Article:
This Week's Hot Reads

This week: a new thriller about a government’s abuse of terrorism laws, a writer’s memoir about his friendship with Norman Mailer, a stirring defense of the librarian in the digital age, the memoir on which An Education is based, and an indictment of expanding presidential power from Garry Wills.

02.04.10 5:28 PM ET

The Bell Ringers
by Henry Porter

A superb, frighteningly plausible thriller about an Orwellian state.

Though there have been many updates to George Orwell’s dystopian classic 1984, but few as impressive as Henry Porter’s The Bell Ringers, The Washington Post says. Porter says in his afterward that the future in his book did not require much imagination: “I have not made anything up: the law is all there,” including those that enable “the suspension of travel, seizing of property, forced evacuation, special courts and arbitrary detention and arrest." The plot revolves around a power-hungry British prime minister and his adviser, who grows disillusioned when the PM declares a natural event to be terrorism and suspends the constitution, spying on the populace with the help of a corrupt American corporation. Will the people care? Or will they think the government is protecting them? The Bell Ringers “is a sophisticated, engrossing and important political thriller,” the Post says. “Far-fetched? Alarmist? Who can say? Recent events suggest that we in America have at least as much reason to fear corporate encroachment on democracy as do our cousins across the Atlantic.”

Mornings with Mailer: A Recollection of Friendship. By Dwayne Raymond. 352 pages. Harper Perennial. $13.99.

Mornings with Mailer: A Recollection of Friendship
by Dwayne Raymond

A writer shares the story of his friendship with the great novelist.

Dwayne Raymond was just a young writer waiting tables in Cape Cod when legendary author Norman  Mailer invited him to be his aide in the final years of his life. Raymond assisted Mailer as he wrote his final four books, and the two men grew very close, with Mailer serving as his mentor and friend. Raymond’s memoir Mornings with Mailer of an unlikely friendship has been hailed by Harold Evans as “a fascinating, touching memoir, and often funny too.” It provides a surprising and touching glimpse into the final years of Mailer’s life.

This Book is Overdue!: How Librarians and Cybrarians Can Save Us All. By Marilyn Johnson. 288 pages. Harper. $24.99.

This Book is Overdue! How Librarians and Cybrarians Can Save Us All
by Marilyn Johnson

A stirring defense of the role of librarians in our Internet age.

As the industries built around words printed on paper struggle for their survival, have librarians become obsolete? Marilyn Johnson answers that question with a resounding no. They’ve evolved, maybe faster than the rest of us. As Johnson explains in her “gloriously geeky This Book is Overdue, librarians are no longer ladies in cardigans hovering over the card catalog,” says. “The new librarians are bloggers, information junkies and protectors of freedom and privacy in the Patriot Act era.” In a book that’s “[e]nergetic, winningly acerbic and downright fun,” Johnson chronicles their transformation as navigators for people searching for information in an overwhelming and rapidly changing digital age.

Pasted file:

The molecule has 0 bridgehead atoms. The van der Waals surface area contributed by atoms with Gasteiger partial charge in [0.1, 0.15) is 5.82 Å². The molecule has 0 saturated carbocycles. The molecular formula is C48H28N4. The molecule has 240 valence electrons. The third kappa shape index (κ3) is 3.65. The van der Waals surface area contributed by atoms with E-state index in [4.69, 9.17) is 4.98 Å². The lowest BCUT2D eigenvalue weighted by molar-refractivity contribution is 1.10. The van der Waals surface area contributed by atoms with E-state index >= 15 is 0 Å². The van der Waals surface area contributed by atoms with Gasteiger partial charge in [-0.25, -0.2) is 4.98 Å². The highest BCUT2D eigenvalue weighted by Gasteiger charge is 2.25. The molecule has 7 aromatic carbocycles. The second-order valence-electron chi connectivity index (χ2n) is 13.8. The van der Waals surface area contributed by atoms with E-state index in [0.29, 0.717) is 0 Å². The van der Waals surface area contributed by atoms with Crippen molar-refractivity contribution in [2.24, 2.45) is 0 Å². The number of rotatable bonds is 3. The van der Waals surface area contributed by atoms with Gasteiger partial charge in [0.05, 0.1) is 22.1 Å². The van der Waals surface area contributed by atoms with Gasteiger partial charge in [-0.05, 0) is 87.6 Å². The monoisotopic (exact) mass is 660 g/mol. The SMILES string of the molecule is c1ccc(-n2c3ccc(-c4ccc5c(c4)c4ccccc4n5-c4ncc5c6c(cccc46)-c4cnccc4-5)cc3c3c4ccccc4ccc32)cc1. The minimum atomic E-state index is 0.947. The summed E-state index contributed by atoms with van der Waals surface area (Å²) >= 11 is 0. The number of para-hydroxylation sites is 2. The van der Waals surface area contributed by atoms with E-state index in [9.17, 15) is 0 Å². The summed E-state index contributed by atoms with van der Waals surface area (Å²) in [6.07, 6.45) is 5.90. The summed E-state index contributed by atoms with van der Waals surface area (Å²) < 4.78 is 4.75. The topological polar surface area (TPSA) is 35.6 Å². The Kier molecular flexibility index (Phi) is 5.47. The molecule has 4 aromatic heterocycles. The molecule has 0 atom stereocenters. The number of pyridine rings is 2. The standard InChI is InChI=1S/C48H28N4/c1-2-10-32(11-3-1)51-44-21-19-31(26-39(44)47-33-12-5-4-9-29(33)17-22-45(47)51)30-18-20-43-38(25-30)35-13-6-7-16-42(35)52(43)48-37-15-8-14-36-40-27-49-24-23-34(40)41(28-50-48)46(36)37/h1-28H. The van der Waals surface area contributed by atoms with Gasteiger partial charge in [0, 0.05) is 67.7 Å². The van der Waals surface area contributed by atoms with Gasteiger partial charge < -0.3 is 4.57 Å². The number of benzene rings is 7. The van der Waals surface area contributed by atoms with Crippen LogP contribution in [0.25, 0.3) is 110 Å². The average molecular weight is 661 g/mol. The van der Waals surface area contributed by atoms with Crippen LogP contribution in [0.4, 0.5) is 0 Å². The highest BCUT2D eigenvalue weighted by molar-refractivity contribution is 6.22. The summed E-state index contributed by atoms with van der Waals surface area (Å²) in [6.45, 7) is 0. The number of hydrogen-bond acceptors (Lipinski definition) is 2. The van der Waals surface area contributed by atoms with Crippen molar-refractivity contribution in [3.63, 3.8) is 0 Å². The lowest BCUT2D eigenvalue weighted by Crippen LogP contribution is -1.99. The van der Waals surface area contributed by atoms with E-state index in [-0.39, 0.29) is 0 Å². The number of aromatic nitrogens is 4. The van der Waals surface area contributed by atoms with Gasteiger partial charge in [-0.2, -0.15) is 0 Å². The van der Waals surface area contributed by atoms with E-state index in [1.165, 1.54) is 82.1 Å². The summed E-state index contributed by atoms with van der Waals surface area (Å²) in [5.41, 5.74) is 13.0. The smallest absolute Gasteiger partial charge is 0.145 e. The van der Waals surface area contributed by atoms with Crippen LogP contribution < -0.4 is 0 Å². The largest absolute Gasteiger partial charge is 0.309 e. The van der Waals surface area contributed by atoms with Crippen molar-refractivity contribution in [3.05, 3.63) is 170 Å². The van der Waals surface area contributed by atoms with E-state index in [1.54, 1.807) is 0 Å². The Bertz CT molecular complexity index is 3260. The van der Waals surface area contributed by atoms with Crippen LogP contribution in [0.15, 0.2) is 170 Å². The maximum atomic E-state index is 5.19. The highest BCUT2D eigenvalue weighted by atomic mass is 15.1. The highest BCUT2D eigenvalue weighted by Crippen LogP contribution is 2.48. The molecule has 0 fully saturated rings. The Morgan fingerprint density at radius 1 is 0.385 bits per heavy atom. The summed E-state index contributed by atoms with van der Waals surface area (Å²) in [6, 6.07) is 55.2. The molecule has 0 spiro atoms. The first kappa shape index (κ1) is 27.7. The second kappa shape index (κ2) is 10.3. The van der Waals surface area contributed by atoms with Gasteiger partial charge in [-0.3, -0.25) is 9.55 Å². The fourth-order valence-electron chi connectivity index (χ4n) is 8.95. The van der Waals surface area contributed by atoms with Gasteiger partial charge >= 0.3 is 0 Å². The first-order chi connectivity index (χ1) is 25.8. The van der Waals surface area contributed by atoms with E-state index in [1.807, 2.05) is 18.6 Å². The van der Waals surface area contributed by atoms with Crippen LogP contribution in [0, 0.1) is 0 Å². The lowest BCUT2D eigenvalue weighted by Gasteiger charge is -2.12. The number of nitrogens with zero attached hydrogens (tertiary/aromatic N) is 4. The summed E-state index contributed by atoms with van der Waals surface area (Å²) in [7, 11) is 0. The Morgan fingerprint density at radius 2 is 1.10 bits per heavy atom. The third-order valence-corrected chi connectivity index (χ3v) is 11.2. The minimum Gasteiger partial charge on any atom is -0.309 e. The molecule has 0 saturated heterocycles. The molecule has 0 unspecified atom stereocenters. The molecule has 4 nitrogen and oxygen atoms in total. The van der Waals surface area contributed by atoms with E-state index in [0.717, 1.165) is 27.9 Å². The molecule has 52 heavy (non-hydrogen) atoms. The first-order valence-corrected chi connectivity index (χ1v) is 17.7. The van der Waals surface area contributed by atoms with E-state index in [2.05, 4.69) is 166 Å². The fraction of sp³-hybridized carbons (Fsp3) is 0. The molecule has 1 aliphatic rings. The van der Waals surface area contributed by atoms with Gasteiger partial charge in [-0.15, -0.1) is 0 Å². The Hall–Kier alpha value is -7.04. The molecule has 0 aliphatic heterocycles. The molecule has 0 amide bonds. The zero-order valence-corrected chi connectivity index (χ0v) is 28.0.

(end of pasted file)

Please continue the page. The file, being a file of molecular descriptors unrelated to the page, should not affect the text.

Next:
An Education. By Lynn Barber. 192 pages. Atlas & Co. $13.

An Education
by Lynn Barber

The true life memoir that inspired the Oscar-nominated movie.

Now that the film An Education, has earned three Oscar nominations, it might be time to go back to the book on which it is based. Lynn Barber’s memoir of her affair as a schoolgirl with a much older (con)man, and how her parents encouraged it for the sake of social mobility, “is funny, bold, incisive, clever and interesting,” the London Independent said. “But underneath all the brave chutzpah, wit, jokes and verve, it is touching, naïve and tenderly confused.” Beyond the strange, glitzy, sometimes creepy details of Barber’s affair, the book is a moving and arresting examination of how social mobility can divide parents and children, and foster “unintended bitterness” that leaves kids unsure of who they are.

Bomb Power: The Modern Presidency and the National Security State. By Gary Wills. 288 pages. The Penguin Press. $27.95.

Bomb Power: The Modern Presidency and the National Security State
by Garry Wills

A noted historian’s incisive account of the inexorable rise of Presidential power.

George W. Bush attacked core liberties guaranteed by the Constitution during his troubled presidency, but, though he went further than his predecessors, his administration was no aberration, historian Garry Wills argues in Bomb Power. The U.S. has experienced an ever-expanding executive since the development of the atom bomb turned the president from “elected head of state” into “Shiva, the shatterer of worlds,” the Miami Herald says. “His breadth of knowledge is awe inspiring, but he never goes over the reader's head: He is a scholar with the heart of a journalist.” Truman committed troops to Korea without congressional approval, but instead of sanctioning a rogue president, fear of the Soviet Union kept the legislative branch cowering. Wills says it opened the door for disastrous wars in Asia and the Middle East and that Bush was only a symptom of an already broken system.

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